|Posted by douggoodman on January 26, 2012 at 8:00 AM||comments (0)|
One of the things that came out of the HRD seminar I attended in November was the desire to spend more time focusing on handler skills. So with the other senior HRD member on my team, we started adding Tuesday night handler trainings. I have really liked how these training sessions have progressed because of the impact on the dogs and the handler.
The kinds of skills are things like detailing, which is getting the dog's nose to follow the hand. This is very useful in vehicle and building searches, but can also be used for small evidence searches when there is not a huge area to cover. Believe it or not, something as simple as where you stand can affect a dog's behavior. For example, if you are standing in one spot while the dog is working an area, and you gradually move to your right, your dog will start to move in that direction, too. So on Tuesday nights we develop some of these skills (and many others).
Another advantage to the Tuesday night trainings has been the opportunity to work in different conditions. See, team trainings are usually weekend training sessions, usually staggered between mornings and afternoons to create the most opportunities for people to come out. I really like the system, but you can't train in the dark when the sun is out! Usuall when we did night trainnig, it was a special once- or twice-a-year event, usually held in the summer when it was just too stinking hot to train during the day. But now the team is training lights out (you are welcome for the bad pun) on a weekly basis. This has also allowed us to train in more inclemental weathers like rain, fog, and gusting winds, and sometimes like this past Tuesday, we get to train in all of them at once! That's Texas for you.
A key element to the Tuesday night trainings has been that they are purely voluntary. These sessions are for handlers who want to work their dogs a little more. (And who doesn't? Cadaver dogs are cool!)
Note: Create bumper sticker saying "Cadaver dogs are cool!"
There is nothing against anyone who doesn't want to attend. Whether or not the team did Tuesay night trainings, I recognized the need to work my dog a little more each week, so I was getting everything out of the trainings that I wanted. I have had to leave early before, other times some people couldn't make it out, but we always have enough people in attendance to train a least four to five dog teams.
In January, the HRD teams tweaked the Tuesday night training, and we have really reaped the benefits from it. What we did was make handler trainings complement weekend team trainings by doing the same kind of problems. On Tuesdays, the problems are not blind, and on the weekends we do the same problem, but blind. So for example we did a couple weeks of elevated training, where the source is placed up high. We started at a lower height that our dogs were more comfortabe with (I think 4 feet). All handlers knew exactly where the scent item was hanging (i.e., not blind). Then on the weekend, we mimicked the same problem (hanging, 4 feet, always in a new location), but the handlers couldn't know the location of the hanging scent item (i.e., blind). This has been great for learning the different behaviors provided by a dog in different situations. It also builds team confidence, which is vital to any working dog team. The handler has to trust that the dog is doing the job as trained.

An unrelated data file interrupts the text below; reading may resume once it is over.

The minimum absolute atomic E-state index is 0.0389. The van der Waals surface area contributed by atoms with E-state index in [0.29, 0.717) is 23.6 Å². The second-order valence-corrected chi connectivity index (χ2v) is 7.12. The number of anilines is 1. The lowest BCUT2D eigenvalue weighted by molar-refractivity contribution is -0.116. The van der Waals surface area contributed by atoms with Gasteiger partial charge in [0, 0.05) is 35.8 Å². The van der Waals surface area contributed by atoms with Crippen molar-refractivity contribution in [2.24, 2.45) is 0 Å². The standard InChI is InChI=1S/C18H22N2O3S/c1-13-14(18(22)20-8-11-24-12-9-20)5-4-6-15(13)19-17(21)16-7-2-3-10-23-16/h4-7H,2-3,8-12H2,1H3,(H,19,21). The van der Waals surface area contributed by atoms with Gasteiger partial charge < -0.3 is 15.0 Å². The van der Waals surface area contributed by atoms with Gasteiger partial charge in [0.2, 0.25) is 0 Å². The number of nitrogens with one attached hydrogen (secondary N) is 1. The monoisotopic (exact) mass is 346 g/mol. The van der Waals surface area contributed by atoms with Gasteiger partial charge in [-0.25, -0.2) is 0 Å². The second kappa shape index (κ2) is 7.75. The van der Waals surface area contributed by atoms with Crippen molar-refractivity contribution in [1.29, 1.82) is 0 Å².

Unlike team trainings, there are no flankers and no additional work, so the trainings are always quick and finished. They usually take one and a half to two hours max from wheels stop to exiting the park. If your team meets once a week but has several team members who want to pursue Tuesday night trainings, I highly recommend it.
|Posted by douggoodman on June 18, 2011 at 5:10 PM||comments (0)|
Some friends who attended the NASAR conference told me about chicken training, which they learned about at the conference. (I don't know if this is the video they saw.) The idea is to learn to train a dog by first learning to train a chicken. I am not fond enough of chickens to ever want to teach them to do anything except jump into my KFC. Speaking of which, pay attention 2:45 into the video. I think there is additional motivation being used...
If you can train a chicken, you can train a dog. Reminds me of one of my favorite lines from Dodgeball:
|Posted by douggoodman on June 4, 2011 at 10:20 AM||comments (0)|